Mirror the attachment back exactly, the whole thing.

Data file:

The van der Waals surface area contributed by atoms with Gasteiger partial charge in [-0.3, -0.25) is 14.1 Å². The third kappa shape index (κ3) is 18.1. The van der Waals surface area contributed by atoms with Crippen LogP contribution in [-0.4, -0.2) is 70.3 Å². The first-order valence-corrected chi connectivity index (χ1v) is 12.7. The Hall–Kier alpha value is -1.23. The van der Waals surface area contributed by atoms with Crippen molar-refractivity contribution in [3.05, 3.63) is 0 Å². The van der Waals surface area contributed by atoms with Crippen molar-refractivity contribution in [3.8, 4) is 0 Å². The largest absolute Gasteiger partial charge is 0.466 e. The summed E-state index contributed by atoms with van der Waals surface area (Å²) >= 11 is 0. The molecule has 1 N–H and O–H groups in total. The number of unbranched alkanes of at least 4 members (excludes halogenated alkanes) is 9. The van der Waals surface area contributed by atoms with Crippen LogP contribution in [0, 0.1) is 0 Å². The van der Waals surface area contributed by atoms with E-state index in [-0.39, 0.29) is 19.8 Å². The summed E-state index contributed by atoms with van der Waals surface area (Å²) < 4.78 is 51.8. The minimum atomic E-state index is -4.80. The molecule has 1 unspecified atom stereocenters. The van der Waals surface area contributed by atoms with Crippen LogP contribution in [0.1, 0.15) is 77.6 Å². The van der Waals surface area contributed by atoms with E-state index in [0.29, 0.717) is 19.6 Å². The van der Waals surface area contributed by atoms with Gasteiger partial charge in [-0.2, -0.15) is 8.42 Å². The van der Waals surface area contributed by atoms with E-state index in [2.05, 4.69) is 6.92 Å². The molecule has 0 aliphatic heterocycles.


The van der Waals surface area contributed by atoms with Gasteiger partial charge in [-0.3, -0.25) is 14.1 Å². The third kappa shape index (κ3) is 18.1. The van der Waals surface area contributed by atoms with Crippen LogP contribution in [-0.4, -0.2) is 70.3 Å². The first-order valence-corrected chi connectivity index (χ1v) is 12.7. The Hall–Kier alpha value is -1.23. The van der Waals surface area contributed by atoms with Crippen molar-refractivity contribution in [3.05, 3.63) is 0 Å². The van der Waals surface area contributed by atoms with Crippen molar-refractivity contribution in [3.8, 4) is 0 Å². The largest absolute Gasteiger partial charge is 0.466 e. The summed E-state index contributed by atoms with van der Waals surface area (Å²) >= 11 is 0. The molecule has 1 N–H and O–H groups in total. The number of unbranched alkanes of at least 4 members (excludes halogenated alkanes) is 9. The van der Waals surface area contributed by atoms with Crippen LogP contribution in [0, 0.1) is 0 Å². The van der Waals surface area contributed by atoms with E-state index in [-0.39, 0.29) is 19.8 Å². The summed E-state index contributed by atoms with van der Waals surface area (Å²) < 4.78 is 51.8. The minimum atomic E-state index is -4.80. The molecule has 1 unspecified atom stereocenters. The van der Waals surface area contributed by atoms with Crippen LogP contribution in [0.1, 0.15) is 77.6 Å². The van der Waals surface area contributed by atoms with E-state index in [0.29, 0.717) is 19.6 Å². The van der Waals surface area contributed by atoms with Gasteiger partial charge in [-0.2, -0.15) is 8.42 Å². The van der Waals surface area contributed by atoms with E-state index in [2.05, 4.69) is 6.92 Å². The molecule has 0 aliphatic heterocycles.